Crime Prevention Motivation
Every day should be National Crime Prevention Day — there’s never any excuse to be less than vigilant about your home or business. Having just one day a year to consider your security needs leaves over 300 days where someone nefarious can target you or your property and cause real damage. There is no excuse for this.
Before learning about crime prevention, it’s best to begin with crime itself. In 2018, there were an estimated 7,196,045 property crime offenses in the nation. Burglary accounted for over 72 percent of all property crimes in 2018, and Burglary accounted for 17.1 percent. (ucr.fbi.gov)
The rate of property crime is about 2,200 per 100,000 inhabitants but varies from city to city. While the numbers may seem high, crime rates in the United States have actually been on a pretty steady decline in the last 5 years.
That’s great news! But why exactly is crime diminishing? Several studies point to situational crime prevention and the use of professional surveillance systems.
Situational Crime Prevention
“Crime hindrance is key to good law enforcement, but situational crime prevention brings a different plan of attack. Situational crime prevention is based on the belief that crime can be deterred by making strategic changes to surroundings. This works by targeting the how (rather than why) crime happens—and therefore, how it can be prevented,” according to research by Ashley Brooks at Rasmussen College.
This type of crime prevention focuses on specific places, problems, or times to reduce specific types of crime and increase the risks for offenders.
How Does Situational Crime Prevention Work?
Here are a few real-world examples of what this looks like in action, based on real techniques law enforcement officers are trained to use:
Get Rid of Target: In an area where vehicle break-ins of auto theft are a problem, park a luxury car in a garage rather than on the street.
Increase Natural Surveillance: Including well-lit streets and housing designs that allow neighbors to see one another’s belongings when urban planning.
Alert Conscience: Such as roadside signs that flash your speed when driving too fast or warnings at the beginning of a movie that state “piracy is not a victimless crime.”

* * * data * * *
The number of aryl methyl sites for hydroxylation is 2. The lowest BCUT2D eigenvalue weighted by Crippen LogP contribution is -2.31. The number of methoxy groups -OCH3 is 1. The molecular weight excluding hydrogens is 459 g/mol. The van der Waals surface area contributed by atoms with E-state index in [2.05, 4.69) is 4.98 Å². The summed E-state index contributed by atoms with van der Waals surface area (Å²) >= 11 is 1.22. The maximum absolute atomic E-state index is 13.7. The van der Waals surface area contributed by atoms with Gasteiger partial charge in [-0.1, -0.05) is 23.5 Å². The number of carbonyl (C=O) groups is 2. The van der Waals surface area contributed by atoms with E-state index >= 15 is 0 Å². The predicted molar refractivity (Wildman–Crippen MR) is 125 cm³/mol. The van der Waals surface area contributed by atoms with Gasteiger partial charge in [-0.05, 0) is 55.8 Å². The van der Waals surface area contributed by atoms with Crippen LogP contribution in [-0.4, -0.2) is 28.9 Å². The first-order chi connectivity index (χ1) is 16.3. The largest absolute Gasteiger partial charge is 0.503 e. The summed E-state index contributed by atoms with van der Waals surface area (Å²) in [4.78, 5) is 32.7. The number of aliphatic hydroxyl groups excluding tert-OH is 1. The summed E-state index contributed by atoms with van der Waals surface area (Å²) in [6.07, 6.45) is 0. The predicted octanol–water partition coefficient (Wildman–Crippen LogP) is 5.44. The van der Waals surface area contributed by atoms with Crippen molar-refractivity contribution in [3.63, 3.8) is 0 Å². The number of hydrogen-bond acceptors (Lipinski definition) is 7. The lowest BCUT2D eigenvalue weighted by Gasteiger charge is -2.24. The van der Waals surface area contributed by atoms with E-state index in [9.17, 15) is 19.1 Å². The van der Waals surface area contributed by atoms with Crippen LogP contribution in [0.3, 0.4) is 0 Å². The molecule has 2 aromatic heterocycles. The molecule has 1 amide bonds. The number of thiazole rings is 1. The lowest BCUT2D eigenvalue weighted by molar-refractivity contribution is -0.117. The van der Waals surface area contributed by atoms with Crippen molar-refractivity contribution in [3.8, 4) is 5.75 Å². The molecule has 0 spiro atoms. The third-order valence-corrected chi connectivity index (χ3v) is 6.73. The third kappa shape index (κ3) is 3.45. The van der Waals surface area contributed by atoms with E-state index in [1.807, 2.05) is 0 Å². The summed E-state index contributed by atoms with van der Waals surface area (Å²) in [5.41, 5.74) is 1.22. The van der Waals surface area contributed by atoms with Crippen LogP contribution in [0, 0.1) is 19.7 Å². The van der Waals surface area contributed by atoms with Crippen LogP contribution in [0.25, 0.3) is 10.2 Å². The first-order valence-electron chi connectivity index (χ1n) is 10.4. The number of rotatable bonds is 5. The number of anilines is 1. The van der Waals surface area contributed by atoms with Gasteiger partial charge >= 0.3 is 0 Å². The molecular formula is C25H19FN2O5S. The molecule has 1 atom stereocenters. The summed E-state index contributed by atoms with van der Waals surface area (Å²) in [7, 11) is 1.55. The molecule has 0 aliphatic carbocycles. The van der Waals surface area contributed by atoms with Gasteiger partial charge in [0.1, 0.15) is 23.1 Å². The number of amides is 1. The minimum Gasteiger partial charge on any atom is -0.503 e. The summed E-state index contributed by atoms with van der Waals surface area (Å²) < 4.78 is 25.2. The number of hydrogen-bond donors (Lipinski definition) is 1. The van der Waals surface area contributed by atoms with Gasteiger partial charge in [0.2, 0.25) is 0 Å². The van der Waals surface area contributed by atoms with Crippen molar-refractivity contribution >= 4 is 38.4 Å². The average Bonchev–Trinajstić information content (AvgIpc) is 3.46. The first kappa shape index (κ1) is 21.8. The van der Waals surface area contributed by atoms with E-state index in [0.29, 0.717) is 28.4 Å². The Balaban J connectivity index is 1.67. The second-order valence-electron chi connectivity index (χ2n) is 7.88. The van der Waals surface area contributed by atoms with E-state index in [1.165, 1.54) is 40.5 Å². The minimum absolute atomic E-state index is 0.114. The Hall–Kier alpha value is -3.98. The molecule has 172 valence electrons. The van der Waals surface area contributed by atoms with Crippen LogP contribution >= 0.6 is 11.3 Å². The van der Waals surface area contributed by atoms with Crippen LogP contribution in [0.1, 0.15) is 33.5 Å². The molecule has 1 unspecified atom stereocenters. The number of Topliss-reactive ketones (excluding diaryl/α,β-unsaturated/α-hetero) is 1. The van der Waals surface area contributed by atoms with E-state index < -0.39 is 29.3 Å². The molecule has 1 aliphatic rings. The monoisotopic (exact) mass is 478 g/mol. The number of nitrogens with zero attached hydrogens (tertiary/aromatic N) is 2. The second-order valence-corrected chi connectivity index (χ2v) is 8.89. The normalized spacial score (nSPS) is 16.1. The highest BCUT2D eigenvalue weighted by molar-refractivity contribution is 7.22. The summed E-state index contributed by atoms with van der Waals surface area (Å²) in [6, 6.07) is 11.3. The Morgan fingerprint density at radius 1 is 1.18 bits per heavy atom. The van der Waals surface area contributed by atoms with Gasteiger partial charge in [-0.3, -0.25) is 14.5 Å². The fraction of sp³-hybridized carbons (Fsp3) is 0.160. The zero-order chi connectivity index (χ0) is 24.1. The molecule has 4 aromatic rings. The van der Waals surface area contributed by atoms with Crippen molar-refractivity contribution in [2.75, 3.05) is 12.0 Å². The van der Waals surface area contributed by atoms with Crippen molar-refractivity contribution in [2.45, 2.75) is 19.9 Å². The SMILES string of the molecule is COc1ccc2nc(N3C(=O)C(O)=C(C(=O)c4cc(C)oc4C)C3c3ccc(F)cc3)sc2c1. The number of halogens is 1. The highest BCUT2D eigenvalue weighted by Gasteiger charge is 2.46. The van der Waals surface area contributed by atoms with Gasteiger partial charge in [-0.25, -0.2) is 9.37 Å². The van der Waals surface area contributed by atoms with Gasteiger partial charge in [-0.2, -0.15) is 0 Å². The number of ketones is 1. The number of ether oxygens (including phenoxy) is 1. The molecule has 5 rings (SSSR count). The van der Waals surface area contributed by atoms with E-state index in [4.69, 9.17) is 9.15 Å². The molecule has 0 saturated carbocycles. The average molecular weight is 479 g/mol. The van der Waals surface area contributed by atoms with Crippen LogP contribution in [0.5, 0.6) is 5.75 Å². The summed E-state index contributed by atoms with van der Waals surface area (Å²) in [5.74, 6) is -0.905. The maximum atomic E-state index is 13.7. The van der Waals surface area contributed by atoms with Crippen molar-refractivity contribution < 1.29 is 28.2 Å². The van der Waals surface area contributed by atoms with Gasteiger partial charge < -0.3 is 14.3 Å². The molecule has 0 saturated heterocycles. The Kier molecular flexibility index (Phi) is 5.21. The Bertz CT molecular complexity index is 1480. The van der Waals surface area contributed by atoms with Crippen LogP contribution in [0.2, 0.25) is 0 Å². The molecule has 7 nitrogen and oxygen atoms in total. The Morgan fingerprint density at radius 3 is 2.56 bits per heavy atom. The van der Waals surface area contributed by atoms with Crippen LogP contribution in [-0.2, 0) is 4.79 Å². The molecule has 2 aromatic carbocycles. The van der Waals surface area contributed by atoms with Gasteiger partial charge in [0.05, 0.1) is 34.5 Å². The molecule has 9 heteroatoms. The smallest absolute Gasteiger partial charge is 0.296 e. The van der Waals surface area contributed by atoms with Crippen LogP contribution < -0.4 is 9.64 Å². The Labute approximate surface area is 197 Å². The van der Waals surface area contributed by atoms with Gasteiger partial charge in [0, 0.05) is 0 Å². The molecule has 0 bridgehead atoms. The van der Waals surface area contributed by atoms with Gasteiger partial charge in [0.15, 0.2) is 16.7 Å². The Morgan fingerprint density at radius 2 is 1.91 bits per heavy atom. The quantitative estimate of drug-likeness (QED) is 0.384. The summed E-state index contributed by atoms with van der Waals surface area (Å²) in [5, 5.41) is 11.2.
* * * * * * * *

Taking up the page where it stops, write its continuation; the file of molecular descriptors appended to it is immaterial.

Augmenting Conventional Surveillance: Installing alarms or security cameras in conspicuous places so offenders are aware of any surveillance measures.
Profit from Situational Crime Prevention
You should know that it is always better to forbid a crime than react after an offense has been committed. Why is that?
The major benefit is that crime prevention saves money. It’s much more cost-effective to deter the crime than have to pay for potential property damage, replacing stolen goods, or, particularly, dealing with the theft of an irreplaceable item. Also included may be your tax money that specifically goes to law enforcement officials.
Investigation also suggests that the optimistic impacts of hindering interventions can distribute to other times and locations, meaning the benefits of crime prevention has a compounding effect, helping multiple communities rather than just one isolated location.
How Can You Forbid Crime and Exercise Situational Crime Prevention?
One of the easiest and most beneficial ways to prevent crime is with a monitored surveillance system. Home and business owners are 33% less likely to be damaged with a security system. That’s because burglars like easy targets and a home with a professionally monitored surveillance system is anything but.
A Rutgers University study determines that neighborhoods in which burglar alarms were densely installed have fewer incidents of residential burglaries than communities with fewer burglar alarms.
This study also credits the increase in professional alarm systems with a decrease in burglaries and the overall crime rate.
Thus, while understanding that the crime rates are going down, it’s also important to note that this is likely because home and business surveillance systems are increasing.